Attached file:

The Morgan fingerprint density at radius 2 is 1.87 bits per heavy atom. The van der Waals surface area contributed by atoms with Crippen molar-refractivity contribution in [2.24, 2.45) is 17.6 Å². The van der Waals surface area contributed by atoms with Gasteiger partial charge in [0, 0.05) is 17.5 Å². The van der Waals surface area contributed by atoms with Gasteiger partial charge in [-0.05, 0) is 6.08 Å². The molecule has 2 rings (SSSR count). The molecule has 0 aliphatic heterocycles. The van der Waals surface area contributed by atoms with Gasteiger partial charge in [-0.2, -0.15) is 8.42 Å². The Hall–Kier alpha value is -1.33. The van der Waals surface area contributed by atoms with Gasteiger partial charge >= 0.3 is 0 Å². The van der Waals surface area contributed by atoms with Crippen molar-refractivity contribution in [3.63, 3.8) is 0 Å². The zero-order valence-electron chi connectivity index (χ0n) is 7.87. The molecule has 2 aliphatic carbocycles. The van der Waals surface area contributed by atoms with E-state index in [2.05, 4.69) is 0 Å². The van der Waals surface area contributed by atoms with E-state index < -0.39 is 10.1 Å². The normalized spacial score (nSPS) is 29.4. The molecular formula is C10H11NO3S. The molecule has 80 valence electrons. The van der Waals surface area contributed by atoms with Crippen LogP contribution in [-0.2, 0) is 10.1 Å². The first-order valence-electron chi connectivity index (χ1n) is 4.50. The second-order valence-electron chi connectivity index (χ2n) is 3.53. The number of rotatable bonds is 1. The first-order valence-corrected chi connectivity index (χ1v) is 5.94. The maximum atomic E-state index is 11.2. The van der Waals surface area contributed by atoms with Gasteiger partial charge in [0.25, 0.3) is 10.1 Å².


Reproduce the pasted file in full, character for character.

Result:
The Morgan fingerprint density at radius 2 is 1.87 bits per heavy atom. The van der Waals surface area contributed by atoms with Crippen molar-refractivity contribution in [2.24, 2.45) is 17.6 Å². The van der Waals surface area contributed by atoms with Gasteiger partial charge in [0, 0.05) is 17.5 Å². The van der Waals surface area contributed by atoms with Gasteiger partial charge in [-0.05, 0) is 6.08 Å². The molecule has 2 rings (SSSR count). The molecule has 0 aliphatic heterocycles. The van der Waals surface area contributed by atoms with Gasteiger partial charge in [-0.2, -0.15) is 8.42 Å². The Hall–Kier alpha value is -1.33. The van der Waals surface area contributed by atoms with Gasteiger partial charge >= 0.3 is 0 Å². The van der Waals surface area contributed by atoms with Crippen molar-refractivity contribution in [3.63, 3.8) is 0 Å². The zero-order valence-electron chi connectivity index (χ0n) is 7.87. The molecule has 2 aliphatic carbocycles. The van der Waals surface area contributed by atoms with E-state index in [2.05, 4.69) is 0 Å². The van der Waals surface area contributed by atoms with E-state index < -0.39 is 10.1 Å². The normalized spacial score (nSPS) is 29.4. The molecular formula is C10H11NO3S. The molecule has 80 valence electrons. The van der Waals surface area contributed by atoms with Crippen LogP contribution in [-0.2, 0) is 10.1 Å². The first-order valence-electron chi connectivity index (χ1n) is 4.50. The second-order valence-electron chi connectivity index (χ2n) is 3.53. The number of rotatable bonds is 1. The first-order valence-corrected chi connectivity index (χ1v) is 5.94. The maximum atomic E-state index is 11.2. The van der Waals surface area contributed by atoms with Gasteiger partial charge in [0.25, 0.3) is 10.1 Å².